The full conference program is up online: http://www.pamla.org/2014/schedule.

Cinema Culturas Film Fest – Stories Matter by Frances J. Vasquez

I cut my front teeth watching Mexican cinema at “el Teatro Azteca” on Mt. Vernon Avenue in San Bernardino. As the eldest daughter, it was my good fortune to accompany my mother to the cinema on occasional Sundays. I have fantastic memories of lively musicals, comedies, and intense dramas depicted on the silver screen. Pedro Infante, Mexico’s Clark Gable, was my movie idol. He was handsome and lovable.

He sang popular Mexican tunes like no other: rancheras, boleros, corridos. His characters, his songs spoke to me. Pedro could do no wrong – even when he notoriously portrayed a boracho, or drunkard on screen.

The power of cinema to portray and teach social commentary is boundless. I learned about the injustice of racism at el Azteca. Pedro, the protagonist in the Mexican film, “Angelitos Negros” (little Black angels) helped instill my values about racial diversity. The film title and melancholy theme song were inspired by “Píntame Angelitos Negros,” Andrés Eloy Blanco’s moving poem written in 1946 about the lack of Black angels depicted in church artworks.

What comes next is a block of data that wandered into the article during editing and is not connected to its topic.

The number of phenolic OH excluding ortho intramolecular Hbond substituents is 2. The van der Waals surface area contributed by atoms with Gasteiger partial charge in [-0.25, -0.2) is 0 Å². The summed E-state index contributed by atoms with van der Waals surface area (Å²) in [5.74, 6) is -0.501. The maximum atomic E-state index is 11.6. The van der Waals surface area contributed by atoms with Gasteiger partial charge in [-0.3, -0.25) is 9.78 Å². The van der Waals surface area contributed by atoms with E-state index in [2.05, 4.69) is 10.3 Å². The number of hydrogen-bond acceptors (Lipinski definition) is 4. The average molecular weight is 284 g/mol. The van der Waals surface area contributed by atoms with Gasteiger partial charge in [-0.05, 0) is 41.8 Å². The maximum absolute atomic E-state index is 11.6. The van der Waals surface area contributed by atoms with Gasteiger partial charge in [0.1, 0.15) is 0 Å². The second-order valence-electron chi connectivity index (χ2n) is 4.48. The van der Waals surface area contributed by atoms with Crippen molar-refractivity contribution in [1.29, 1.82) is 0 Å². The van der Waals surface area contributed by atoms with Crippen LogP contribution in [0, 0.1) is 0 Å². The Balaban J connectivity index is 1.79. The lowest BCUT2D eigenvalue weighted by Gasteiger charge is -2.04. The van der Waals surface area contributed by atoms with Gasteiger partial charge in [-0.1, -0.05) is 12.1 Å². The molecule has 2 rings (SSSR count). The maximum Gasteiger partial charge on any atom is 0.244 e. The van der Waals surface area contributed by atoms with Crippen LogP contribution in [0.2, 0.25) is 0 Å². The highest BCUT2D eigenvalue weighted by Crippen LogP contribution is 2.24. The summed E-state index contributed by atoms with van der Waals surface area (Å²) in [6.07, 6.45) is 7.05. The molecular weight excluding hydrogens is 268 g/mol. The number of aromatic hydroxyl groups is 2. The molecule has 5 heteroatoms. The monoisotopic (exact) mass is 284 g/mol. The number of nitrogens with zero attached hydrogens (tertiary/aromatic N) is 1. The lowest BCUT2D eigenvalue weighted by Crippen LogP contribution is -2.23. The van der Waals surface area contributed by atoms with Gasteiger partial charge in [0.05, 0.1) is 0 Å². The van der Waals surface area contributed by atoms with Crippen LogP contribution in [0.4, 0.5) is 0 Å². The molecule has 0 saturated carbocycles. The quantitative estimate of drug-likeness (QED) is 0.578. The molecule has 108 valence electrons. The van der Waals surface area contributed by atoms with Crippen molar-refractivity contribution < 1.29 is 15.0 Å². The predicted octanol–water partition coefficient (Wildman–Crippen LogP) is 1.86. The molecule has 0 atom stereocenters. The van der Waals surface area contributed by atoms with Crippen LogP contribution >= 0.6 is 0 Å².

The riveting story mattered. It was persuasive. Pedro’s film character taught me the meaning of true love and racial tolerance. I despised his blonde, racist filmic wife for rejecting her own baby because she was a “negrita.” The story moved me at many levels. How terrible! Poor baby. Bad mother. Good father – Pedro loved his daughter unconditionally. By the age of five, before I learned to read, I was forever hooked on Mexican cinema.

I came of age during Mexico’s Golden era of cinema. Stories were the main attraction – compelling storytelling that made us think and reflect on the dramatic plots. We laughed to comic relief in Mexican comedies. Sooner or later, Mexico’s best films made it to el Azteca where captivated audiences viewed the artistry of legendary cinematographer Gabriel Figueroa. We were exposed to the gripping writing of Joselito Rodríguez, who scripted the “Angelitos Negros” movie loosely based on Fannie Hurst’s novel, “Imitation of Life.”

A renaissance of superb Latino film offerings is emerging in our region. Cinema Culturas proudly presents the first Latino film festival to the Inland Empire on October 17 – 19, 2014. The festival theme is “Todas las historias cuentan / All Stories Matter.”